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The Enduring Impact of a Male's Early Environment on his Neuroendocrine and Behavioral Response to Becoming a First-time Father

Corpuz, Randy
Degree Grantor:
University of California, Santa Barbara. Psychology
Degree Supervisor:
Daphne Bugental
Place of Publication:
[Santa Barbara, Calif.]
University of California, Santa Barbara
Creation Date:
Issued Date:
Gender studies, Developmental psychology, and Evolution & development
Life History Theory
Online resources and Dissertations, Academic
Ph.D.--University of California, Santa Barbara, 2016

This dissertation research tested a model predicting that human fathers invest in offspring in patterns that vary as a function of information assayed from a father's own early environment (e.g., cues indicating environmental harshness and/or unpredictability during a father's early development). Human fathers exhibit plasticity with regard to the level of investment provided to offspring. The endocrine substrates that have evolved to support these facultative paternal responses to environmental conditions should also demonstrate similar (and closely aligned) variation from one ecological context to the next. The nature of the specific ecological cues that a father's endocrine and behavioral systems rely on for developmental calibration has not been entirely elucidated. This study provided a test of the level of paternal investment in a newborn infant's life, based on a father's own early life experience with environmental harshness and instability and the degree to which a father's neuroendocrine system (i.e., testosterone) responds to the birth of his child.

Our research team conducted three home visits that were scheduled across a 9-10 month period: Time 1 was in the late third trimester of pregnancy, Time 2 was three months following the birth of the child, and Time 3 took place when the infant was 9-10 months old. We recruited 226 two-parent, first-birth families. Participants provided self-report measures of early life experiences: i.e., scales designed to measure early SES and exposure to trauma. At each visit, participants also provided two saliva samples (AM and PM) at each collection period to be assayed for testosterone. Lastly, we measured investment in two ways: (1) an Experience Sampling Method administered survey that measured the quantity of time fathers spent with their infants; (2) a measure of paternal quality of care---infants (9-10 months) old were exposed to novel stimuli intended to elicit a fear response. Videos of paternal behaviors were coded by independent raters (for quality of care, e.g., warmth, support).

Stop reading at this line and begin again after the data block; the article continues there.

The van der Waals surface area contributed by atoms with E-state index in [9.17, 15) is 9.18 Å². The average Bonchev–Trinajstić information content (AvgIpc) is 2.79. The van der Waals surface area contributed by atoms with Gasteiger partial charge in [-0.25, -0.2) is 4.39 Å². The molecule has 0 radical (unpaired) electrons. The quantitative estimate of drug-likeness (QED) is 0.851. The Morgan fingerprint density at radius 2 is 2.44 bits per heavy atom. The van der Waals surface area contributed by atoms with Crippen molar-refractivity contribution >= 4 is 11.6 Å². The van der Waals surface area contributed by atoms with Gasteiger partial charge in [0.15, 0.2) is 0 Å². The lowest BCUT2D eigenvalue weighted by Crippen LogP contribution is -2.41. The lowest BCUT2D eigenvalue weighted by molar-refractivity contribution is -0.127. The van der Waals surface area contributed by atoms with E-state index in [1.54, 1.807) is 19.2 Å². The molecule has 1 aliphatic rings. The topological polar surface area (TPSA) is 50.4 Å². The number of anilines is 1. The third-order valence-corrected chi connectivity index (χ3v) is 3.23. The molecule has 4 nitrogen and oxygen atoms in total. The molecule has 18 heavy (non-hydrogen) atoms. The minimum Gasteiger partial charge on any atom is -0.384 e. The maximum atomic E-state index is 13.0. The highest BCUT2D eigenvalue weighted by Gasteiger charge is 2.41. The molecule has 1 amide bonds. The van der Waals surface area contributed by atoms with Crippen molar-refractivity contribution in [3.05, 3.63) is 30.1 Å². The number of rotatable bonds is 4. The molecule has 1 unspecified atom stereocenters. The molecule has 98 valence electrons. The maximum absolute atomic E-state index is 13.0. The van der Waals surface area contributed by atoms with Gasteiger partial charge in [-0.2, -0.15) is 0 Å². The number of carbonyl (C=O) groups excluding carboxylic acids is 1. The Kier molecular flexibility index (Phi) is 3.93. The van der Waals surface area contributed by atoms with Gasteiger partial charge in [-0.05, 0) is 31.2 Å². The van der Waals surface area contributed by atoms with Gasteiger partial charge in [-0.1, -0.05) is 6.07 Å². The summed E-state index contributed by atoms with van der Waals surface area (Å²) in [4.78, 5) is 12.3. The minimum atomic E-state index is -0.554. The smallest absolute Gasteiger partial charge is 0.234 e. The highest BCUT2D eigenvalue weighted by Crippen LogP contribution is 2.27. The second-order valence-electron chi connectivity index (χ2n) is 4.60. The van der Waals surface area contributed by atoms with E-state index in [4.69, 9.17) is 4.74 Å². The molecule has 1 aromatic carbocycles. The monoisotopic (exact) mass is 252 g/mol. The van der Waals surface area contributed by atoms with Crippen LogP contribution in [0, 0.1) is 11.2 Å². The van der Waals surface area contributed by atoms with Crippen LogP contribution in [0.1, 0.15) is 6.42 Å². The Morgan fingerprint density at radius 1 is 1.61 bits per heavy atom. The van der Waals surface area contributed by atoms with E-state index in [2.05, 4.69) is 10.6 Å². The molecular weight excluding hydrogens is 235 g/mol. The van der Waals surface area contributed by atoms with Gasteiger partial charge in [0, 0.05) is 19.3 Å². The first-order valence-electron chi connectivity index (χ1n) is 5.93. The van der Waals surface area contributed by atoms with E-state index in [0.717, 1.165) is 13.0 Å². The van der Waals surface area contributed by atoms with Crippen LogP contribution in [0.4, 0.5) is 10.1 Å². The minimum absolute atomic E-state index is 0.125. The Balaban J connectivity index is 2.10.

While we did see significant variation between fathers in the quantity of time they reported interacting with their infants, the level of trauma experienced in childhood or a father's own childhood SES could not account for this variance. When measuring paternal investment quality however, early childhood experience influenced how fathers interacted with their infants during the stimuli exercise. Fathers who reported being raised in low SES environments and who experienced trauma in childhood displayed lower levels of quality care. Levels of testosterone (on average) decreased from Time 1 to Time 2. We detected significant individual variation between males in (1) their baseline level of testosterone prior to childbirth; (2) the slope of their testosterone response to childbirth; and (3) the slope of their testosterone's ascent back to baseline levels. However, neither childhood SES nor trauma could account for this variability. We did detect (non-significant statistical trends) that the degree (i.e., slope) to which testosterone recovered from Time 2 to Time 3 was related to paternal investment of both time and investment quality. Fathers who had a higher slope of recovery demonstrated decreased levels of investment quality and quantity.

Physical Description:
1 online resource (119 pages)
UCSB electronic theses and dissertations
Catalog System Number:
Inc.icon only.dark In Copyright
Copyright Holder:
Randy Corpuz
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